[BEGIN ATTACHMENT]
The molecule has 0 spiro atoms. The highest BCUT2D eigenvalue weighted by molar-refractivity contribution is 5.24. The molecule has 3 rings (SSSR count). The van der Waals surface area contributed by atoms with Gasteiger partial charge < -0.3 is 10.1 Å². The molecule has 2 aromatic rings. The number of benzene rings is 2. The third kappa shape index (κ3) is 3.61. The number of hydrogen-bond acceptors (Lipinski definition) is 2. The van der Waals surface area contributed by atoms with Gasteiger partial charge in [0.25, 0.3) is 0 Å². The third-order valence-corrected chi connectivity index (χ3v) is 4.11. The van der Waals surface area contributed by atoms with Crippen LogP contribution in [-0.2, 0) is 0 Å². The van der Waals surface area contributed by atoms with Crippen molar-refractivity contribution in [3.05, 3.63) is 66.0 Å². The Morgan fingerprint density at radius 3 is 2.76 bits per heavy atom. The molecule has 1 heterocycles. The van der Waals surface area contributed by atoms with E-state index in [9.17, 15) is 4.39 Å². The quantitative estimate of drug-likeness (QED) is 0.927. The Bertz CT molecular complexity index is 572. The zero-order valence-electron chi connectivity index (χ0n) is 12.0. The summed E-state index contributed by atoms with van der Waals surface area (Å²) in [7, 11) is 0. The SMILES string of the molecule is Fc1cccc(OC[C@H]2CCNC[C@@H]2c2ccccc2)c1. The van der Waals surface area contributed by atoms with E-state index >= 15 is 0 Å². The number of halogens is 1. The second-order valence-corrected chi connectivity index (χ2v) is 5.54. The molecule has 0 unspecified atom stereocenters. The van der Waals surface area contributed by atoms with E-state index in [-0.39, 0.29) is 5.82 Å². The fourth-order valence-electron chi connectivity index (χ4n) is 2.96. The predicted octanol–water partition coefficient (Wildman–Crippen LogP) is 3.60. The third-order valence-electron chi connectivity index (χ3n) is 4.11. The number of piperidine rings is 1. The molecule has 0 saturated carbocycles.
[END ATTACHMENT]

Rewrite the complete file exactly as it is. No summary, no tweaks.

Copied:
The molecule has 0 spiro atoms. The highest BCUT2D eigenvalue weighted by molar-refractivity contribution is 5.24. The molecule has 3 rings (SSSR count). The van der Waals surface area contributed by atoms with Gasteiger partial charge < -0.3 is 10.1 Å². The molecule has 2 aromatic rings. The number of benzene rings is 2. The third kappa shape index (κ3) is 3.61. The number of hydrogen-bond acceptors (Lipinski definition) is 2. The van der Waals surface area contributed by atoms with Gasteiger partial charge in [0.25, 0.3) is 0 Å². The third-order valence-corrected chi connectivity index (χ3v) is 4.11. The van der Waals surface area contributed by atoms with Crippen LogP contribution in [-0.2, 0) is 0 Å². The van der Waals surface area contributed by atoms with Crippen molar-refractivity contribution in [3.05, 3.63) is 66.0 Å². The Morgan fingerprint density at radius 3 is 2.76 bits per heavy atom. The molecule has 1 heterocycles. The van der Waals surface area contributed by atoms with E-state index in [9.17, 15) is 4.39 Å². The quantitative estimate of drug-likeness (QED) is 0.927. The Bertz CT molecular complexity index is 572. The zero-order valence-electron chi connectivity index (χ0n) is 12.0. The summed E-state index contributed by atoms with van der Waals surface area (Å²) in [7, 11) is 0. The SMILES string of the molecule is Fc1cccc(OC[C@H]2CCNC[C@@H]2c2ccccc2)c1. The van der Waals surface area contributed by atoms with E-state index >= 15 is 0 Å². The number of halogens is 1. The second-order valence-corrected chi connectivity index (χ2v) is 5.54. The molecule has 0 unspecified atom stereocenters. The van der Waals surface area contributed by atoms with E-state index in [-0.39, 0.29) is 5.82 Å². The fourth-order valence-electron chi connectivity index (χ4n) is 2.96. The predicted octanol–water partition coefficient (Wildman–Crippen LogP) is 3.60. The third-order valence-electron chi connectivity index (χ3n) is 4.11. The number of piperidine rings is 1. The molecule has 0 saturated carbocycles.